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 ECUADORIAN GASTRONOMY
Because of its physical and cultural diversity, Ecuador is blessed with a wide range of fruits, vegetables and edible creatures. The Andes are the birthplace of the potato, for example, and several hundred species are grown here. The Incas knew ways of treating potatoes so that they could be stored for many years. They valued the potato not only as nourishment, but as a unit of time measure, the unit being the length of time it took to cook one.

As for tropical fruits, you will see and taste delicious varieties you never knew existed. The various forms of passion fruits, melons, mangoes, papayas, pomegranates, kiwis, kumquats, custard apples, bananas, guavas, and tamarinds number in the thousands. The favorite berry-sized tomato known as
tomate del arbol [tree tomato] which makes a delicious fresh fruit drink. Another unusual fruit is a babaco, which looks something like a papaya but tastes more like a pineapple. Naranjilla, a greenish orange type fruit, also makes wonderful juice [jugo], as so maracuya, taxo, the white guanabana juice and mora [blackberries].

Before the Spanish introduced cattle, the favored meat in Ecuador was guinea pig, or
cuy. It's still an Ecuadorian delicacy. Whole grilled guinea pigs [teeth bared, eyes closed and paws intact] are said to be tasty and sweet - something like a cross between a chicken and a rabbit. Ecuadorians enjoy discussing the best places to eat cuy. Some say Latacunga while others favor the cuy from Ambato or Banos.

More acceptable to European and American palates are some of the great soups of the highlands. Locro de papas, usually known simply as
locro, a thick potato and cheese soup, is delicious and requires no culinary courage to consume. Yahuarlocro, a potato soup made with blood sausage, avocados and onions, is equally tasty. Fanesca, rich soup made with fish, eggs, beans and grains, is traditionally eaten during Holy Week.

Another sierra favourite among Ecuadorians and foreigners is llapingachos, potato pancakes or patties made with cheese and onions. And for a quick snack, empanadas, wheat flour pasties stuffed with cheese or meat, are filling and appetizing and can be bought inexpensively at a
panaderia [bakery]. Empanadas de morocho [corn meal empanadas], usually filled with meat. The most typical mountain cooking is fried pork and roast pork - fritada and hornado. If you are really hungry, order a chugchucaras, a specialty of Latacunga, which is a big plate of fried pork with mote [corn], bananas, fried potato pancakes, popcorn and pork skin with a couple of eggs on top.

With its abundance of seafood, fresh fruits and vegetables, the best cuisine in Ecuador is found on the coast. The greatest glory of the coastal cuisine is ceviche, which is fresh fish or shellfish marinated using various recipes combining lime or lemon, chili, onions, coriander [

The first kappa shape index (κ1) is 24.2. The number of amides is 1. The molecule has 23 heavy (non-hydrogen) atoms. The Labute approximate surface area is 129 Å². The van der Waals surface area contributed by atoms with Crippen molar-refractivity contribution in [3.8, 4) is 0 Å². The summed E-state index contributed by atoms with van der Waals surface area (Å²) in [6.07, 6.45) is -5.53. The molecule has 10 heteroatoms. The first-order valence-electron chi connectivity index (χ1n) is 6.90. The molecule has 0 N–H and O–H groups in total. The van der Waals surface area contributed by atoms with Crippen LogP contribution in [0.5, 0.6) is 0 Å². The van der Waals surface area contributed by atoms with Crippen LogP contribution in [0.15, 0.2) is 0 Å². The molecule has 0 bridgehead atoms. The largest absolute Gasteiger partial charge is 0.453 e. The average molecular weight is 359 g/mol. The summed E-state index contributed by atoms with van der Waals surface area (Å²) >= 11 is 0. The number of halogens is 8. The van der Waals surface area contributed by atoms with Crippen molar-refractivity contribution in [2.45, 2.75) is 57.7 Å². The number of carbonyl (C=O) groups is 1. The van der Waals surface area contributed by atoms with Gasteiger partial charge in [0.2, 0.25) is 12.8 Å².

cilantro] and perhaps other spices. Though the best ceviche comes from the coast, from Manabi Province in particular, it is popular throughout the country and indeed along the length of the Pacific coastline of South America.

Ceviche can be made from fish, shrimp, lobster, clams, mussels, oysters or mixtures of all of these. If you like Japanese sushi and prawn cocktails you are sure to enjoy ceviche. But it should be said that some people avoid cevichebecause it is believed that it sometimes carries cholera bacteria. If you are concerned, avoid ceviche de pescado [fish] and ceviche de concha [
clam] which are not even lightly cooked before marinating. Stick with ceviche de camaron [shrimp] and clean looking establishments.

Even if you avoid ceviche altogether there are still plenty of great seafood dishes to enjoy on the coast. Try
viche, for examples [not to be confused with ceviche], a soup of fish, crab, crawfish, conch and calamares with peanut and banana. Similarly, cazuela is a mixed seafood stew made with peanut sauce and green cooking bananas [verdes] served in clay pot. A very thick cazuela can also be made into a flan-type pie, a real delicacy.

Esmeraldas Province is known for its encocado [
made with coconut] dishes. Yo can have encocado de pescado [fish], encocado de camaron [shrimp], encocado de jaiba [blue crab] and the supreme encocado de cangrejo [blue mangrove crab, found only in Esmeraldas]. Another coastal specialty is encebollado, a hearty tuna soup eaten for breakfast; it's said alleviate hangovers.

All Ecuadorian meals are served with a small side dish of hot sauce [
salsa picante] made in various ways with chili peppers [aji]. The spiciness of the sauce varies from place to place, so proceed with caution.

Typical alcoholic Ecuadorian drinks include various fruit concoctions made with a powerful sugar cane spirit [
trago] as a base. A popular one is canelazos, which is a hot cocktail of trago, mixed with cinnamon, sugar and lime. Pilsener and Club [both good] are the national beers, while the most popular bottled mineral water is Guitig.

Unfortunately for a country which produces it, coffee is not well prepared in Ecuador, the most popular form being a concentrated liquid called
esencia, to which hot water or milk is added. You can get proper coffee in some of the better hotels and a few coffee shops in the cities.
|please see our list of the best ecuadorian food restaurants||
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